View all LONDON CREATORS in Issue L


We make our way through the doorway of a beautiful Victorian home and step into the world of Unskilled Worker. Her kitchen is bathed in light, where her two dogs Oscar and Herbert are gleefully wandering. This is contrasted by the atmospheric front room where we sit down in conversation with Helen Downie, the woman behind the moniker of Unskilled Worker.

Dressed head to toe in Gucci, Helen Downie tells us about the colourful life she’s lived, and about her deep and meaningful relationship with her work. From the initial grand vision in her imagination, to the dark and whimsical paintings that have become her signature, Unskilled Worker lives in the point between naivety and knowing, her commitment to her art is astounding - immersing herself to painting almost nine hours a day.

It is no wonder that she has become a darling of the fashion world, albeit fortuitously, and has built lasting friendships with some of fashion’s most influential creatives. Despite the fact that Helen’s life has been completely transformed since fatefully picking up the paint brush just a couple of years ago, her heart remains in her studio; with her inks, chalks, and the blank canvases that contain her disquietingly beautiful dreams.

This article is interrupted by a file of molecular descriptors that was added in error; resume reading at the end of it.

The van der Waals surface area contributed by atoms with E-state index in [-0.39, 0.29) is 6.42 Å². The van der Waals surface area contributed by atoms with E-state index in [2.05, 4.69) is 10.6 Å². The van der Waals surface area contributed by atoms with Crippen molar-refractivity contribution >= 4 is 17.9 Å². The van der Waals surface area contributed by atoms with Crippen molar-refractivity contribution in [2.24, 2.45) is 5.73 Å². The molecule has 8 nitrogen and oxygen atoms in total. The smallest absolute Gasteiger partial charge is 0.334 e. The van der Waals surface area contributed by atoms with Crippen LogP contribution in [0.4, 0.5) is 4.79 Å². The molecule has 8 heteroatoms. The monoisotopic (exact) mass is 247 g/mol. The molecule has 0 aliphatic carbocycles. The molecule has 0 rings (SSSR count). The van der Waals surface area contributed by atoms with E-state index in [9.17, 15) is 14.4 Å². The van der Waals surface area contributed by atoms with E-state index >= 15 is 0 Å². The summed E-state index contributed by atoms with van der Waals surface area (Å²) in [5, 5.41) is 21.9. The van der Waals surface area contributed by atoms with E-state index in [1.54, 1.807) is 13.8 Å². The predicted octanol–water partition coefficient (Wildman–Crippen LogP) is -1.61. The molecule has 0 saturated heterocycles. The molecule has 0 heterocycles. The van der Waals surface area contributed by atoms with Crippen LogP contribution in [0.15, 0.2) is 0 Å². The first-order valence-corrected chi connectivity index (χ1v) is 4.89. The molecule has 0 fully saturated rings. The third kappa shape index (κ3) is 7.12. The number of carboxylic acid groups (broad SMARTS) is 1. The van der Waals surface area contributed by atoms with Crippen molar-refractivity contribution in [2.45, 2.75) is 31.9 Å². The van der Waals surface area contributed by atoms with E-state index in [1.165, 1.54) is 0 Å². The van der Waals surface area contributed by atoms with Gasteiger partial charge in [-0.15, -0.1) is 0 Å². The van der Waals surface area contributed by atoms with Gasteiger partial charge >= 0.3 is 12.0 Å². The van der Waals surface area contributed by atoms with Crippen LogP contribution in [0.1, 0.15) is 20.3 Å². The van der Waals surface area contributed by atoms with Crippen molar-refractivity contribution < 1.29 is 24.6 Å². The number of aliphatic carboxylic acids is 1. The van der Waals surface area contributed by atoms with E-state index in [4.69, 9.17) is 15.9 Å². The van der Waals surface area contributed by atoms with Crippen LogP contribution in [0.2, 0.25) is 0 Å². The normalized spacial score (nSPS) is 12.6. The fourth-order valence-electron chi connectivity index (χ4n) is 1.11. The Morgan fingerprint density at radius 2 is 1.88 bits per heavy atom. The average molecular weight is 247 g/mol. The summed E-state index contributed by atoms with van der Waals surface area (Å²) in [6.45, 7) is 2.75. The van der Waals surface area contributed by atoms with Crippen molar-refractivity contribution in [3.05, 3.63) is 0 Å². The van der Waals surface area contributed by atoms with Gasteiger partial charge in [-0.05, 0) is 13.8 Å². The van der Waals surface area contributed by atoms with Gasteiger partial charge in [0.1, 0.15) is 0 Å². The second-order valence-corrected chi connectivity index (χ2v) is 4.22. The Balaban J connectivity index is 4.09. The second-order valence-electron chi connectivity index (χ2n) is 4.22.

Before launching your insanely successful Instagram account Unskilled Worker, what experiences have you had with painting and social media?
None! I started my Instagram account around the same time I started painting; and it was very accidental. I originally wanted to try painting for six weeks and just see what happened, but I ripped up the first few paintings I made. Luckily, I took photos of them before I ripped them up and a friend of mine told me to start an Instagram account.

I had always wanted to paint and become an artist, but life happened and I forgot about that side of me. I took up painting when I was 48, and my work has changed so much from when I started. When the six weeks were up, I decided to completely commit myself to painting, I hadn’t thought anything would come off the back of it, I had absolutely no agenda.

What was it like starting out as a creative in London?
I had done different things. I created jewellery that sold in shops in London and New York, I fiddled around in leather, and I also have four children and was a stay at home mum for a very long time. It was when they grew up and I had more time to really commit myself to something that I discovered painting.  I started out painting nine hours a day, three days a week - that eventually became nine hours a day, 6 days a week. It never felt like a job, it was something that I needed to do.

How would you describe your work? Talk us through your creative process.